Creative Commons; why copyleft is the only choice
NOTE: This article has been superseded by this one I wrote lately for the artworkshop|berlin blog. Feel free to read below but I may want to see the new one, just so that you don’t think I contradict myself.
Death to copyright
In younger and less enlightened times I used to put a © everywhere my photos were. The ASCII code 0169 is forever etched into my fingers. It was some kind of misguided paranoia thinking that if I don’t, someone will steal my work. Fact was and still is, that I as many others, know very little about the intricate details if international copyright law.
What also became obvious through the last years is that copyright as we know it, has become a tool for draconian laws and prosecution for a crime that is merely just that; intellectual.
The moral implications of our laws is another discussion, but fact remains that “modern” copyright law is nothing but modern and was originally intended for non-reproducible goods and purely commercial interests of the art and entertainment industry.
Plagiarism == re-invention?
Times have changed and people all over the world start realizing two things; that the forces for profit are far beyond consideration for even such untouchable concepts as human lives and the right to one, and that art is a perpetual metamorphosis rather than original creation as we define it.
The worn out statement that there is nothing new in art is holding remarkably true. There are fantastic pieces of work out there; artists that break boundaries and inspire people on a grand scale, but nothing is really new. As the music industry, without a hint of slightest irony shows; a song is song and the rinse-repeat formula has worked for a century now.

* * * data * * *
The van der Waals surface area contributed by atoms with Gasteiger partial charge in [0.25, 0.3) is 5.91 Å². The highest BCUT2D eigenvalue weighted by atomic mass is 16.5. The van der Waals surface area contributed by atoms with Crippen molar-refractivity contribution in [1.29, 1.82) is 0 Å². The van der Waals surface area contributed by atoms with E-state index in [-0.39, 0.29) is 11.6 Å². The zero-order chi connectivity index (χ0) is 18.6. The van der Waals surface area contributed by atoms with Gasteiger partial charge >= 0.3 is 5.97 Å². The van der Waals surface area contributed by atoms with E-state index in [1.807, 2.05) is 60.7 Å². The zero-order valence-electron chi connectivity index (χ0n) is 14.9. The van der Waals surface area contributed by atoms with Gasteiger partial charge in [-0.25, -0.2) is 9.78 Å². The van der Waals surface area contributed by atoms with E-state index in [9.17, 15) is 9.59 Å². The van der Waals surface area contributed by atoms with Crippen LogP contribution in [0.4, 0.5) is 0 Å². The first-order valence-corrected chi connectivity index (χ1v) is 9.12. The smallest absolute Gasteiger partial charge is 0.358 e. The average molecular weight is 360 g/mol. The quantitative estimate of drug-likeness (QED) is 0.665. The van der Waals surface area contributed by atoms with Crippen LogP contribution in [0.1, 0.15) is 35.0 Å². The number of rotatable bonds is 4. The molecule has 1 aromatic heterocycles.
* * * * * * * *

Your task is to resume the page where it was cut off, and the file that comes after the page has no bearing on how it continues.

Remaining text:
The line between “inspired by” and right out plagiarized (I refuse to use the word “stolen”) is rather non-existent and every other argument provided by the entertainment industry is more like trying to justify an outdated and rather totalitarian business model, than promoting real creativity.
Banksy can, why can’t you?
Since all art is a mix of inspiration by others and creative deconstruction of existing ideas; the genius is in the reinterpretation of the original source/s if inspiration. However egoistically we may grip onto our wishes for our work to be unique and sell all over the planet, it is in most cases unique and will not sell more or less, whatever the copyright status may be.
Banksy is a great example of an artist whose style and work has been copied and re-invented numerous times. Albeit that, he still remains famous and probably sells more than any other street artist on the planet. You will hardly find a copyright mark on one of his public works and it is surely not needed.
You have bills, they have the cash
Having said that, there is no reason why we should not promote the cause of individual artists and we all have bills to pay. Artists have to be able to make money, but artists must also be able to have the freedom of interpretation.
One thing is sure, that copyright trolls, the entertainment industry, unscrupulous action houses, the so called artist managers and so on, all add to the pains rather then the solutions, at the same time as they milk the artist’s name for pure profit, using copyright as an intellectual excuse for immoral, pure profit-driven behavior.
Long live copyleft!
This is where the Creative Commons license (CC) comes in. It is a way to both give the freedom to other fellow artists to use your work at levels you define, and at the same time to retain the right to make money on your art. It cuts out all the middle hands but by definition gives you the right to choose who makes profit from your work.
This is of course the reason why the art and entertainment industry refuses to take part, but that should not stop the rest of us being progressive. The more of us let go of the reactionary definitions of old-school copyright and switch to CC, the more we ourselves are in control!